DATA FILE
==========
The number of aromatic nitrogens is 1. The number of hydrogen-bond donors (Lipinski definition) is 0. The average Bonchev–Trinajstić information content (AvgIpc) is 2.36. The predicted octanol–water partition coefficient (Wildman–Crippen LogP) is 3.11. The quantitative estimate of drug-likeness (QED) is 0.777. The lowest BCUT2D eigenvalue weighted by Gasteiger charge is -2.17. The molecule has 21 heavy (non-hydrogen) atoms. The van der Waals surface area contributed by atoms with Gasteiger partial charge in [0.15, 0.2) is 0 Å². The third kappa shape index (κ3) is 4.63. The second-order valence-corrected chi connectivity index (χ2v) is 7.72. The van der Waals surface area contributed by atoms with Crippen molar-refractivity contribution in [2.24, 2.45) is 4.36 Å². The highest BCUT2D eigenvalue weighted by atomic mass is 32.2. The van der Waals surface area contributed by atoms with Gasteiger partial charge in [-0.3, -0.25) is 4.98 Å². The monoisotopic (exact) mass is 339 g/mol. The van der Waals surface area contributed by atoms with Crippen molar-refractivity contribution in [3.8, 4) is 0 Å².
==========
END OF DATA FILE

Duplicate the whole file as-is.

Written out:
The number of aromatic nitrogens is 1. The number of hydrogen-bond donors (Lipinski definition) is 0. The average Bonchev–Trinajstić information content (AvgIpc) is 2.36. The predicted octanol–water partition coefficient (Wildman–Crippen LogP) is 3.11. The quantitative estimate of drug-likeness (QED) is 0.777. The lowest BCUT2D eigenvalue weighted by Gasteiger charge is -2.17. The molecule has 21 heavy (non-hydrogen) atoms. The van der Waals surface area contributed by atoms with Gasteiger partial charge in [0.15, 0.2) is 0 Å². The third kappa shape index (κ3) is 4.63. The second-order valence-corrected chi connectivity index (χ2v) is 7.72. The van der Waals surface area contributed by atoms with Crippen molar-refractivity contribution in [2.24, 2.45) is 4.36 Å². The highest BCUT2D eigenvalue weighted by atomic mass is 32.2. The van der Waals surface area contributed by atoms with Gasteiger partial charge in [-0.3, -0.25) is 4.98 Å². The monoisotopic (exact) mass is 339 g/mol. The van der Waals surface area contributed by atoms with Crippen molar-refractivity contribution in [3.8, 4) is 0 Å².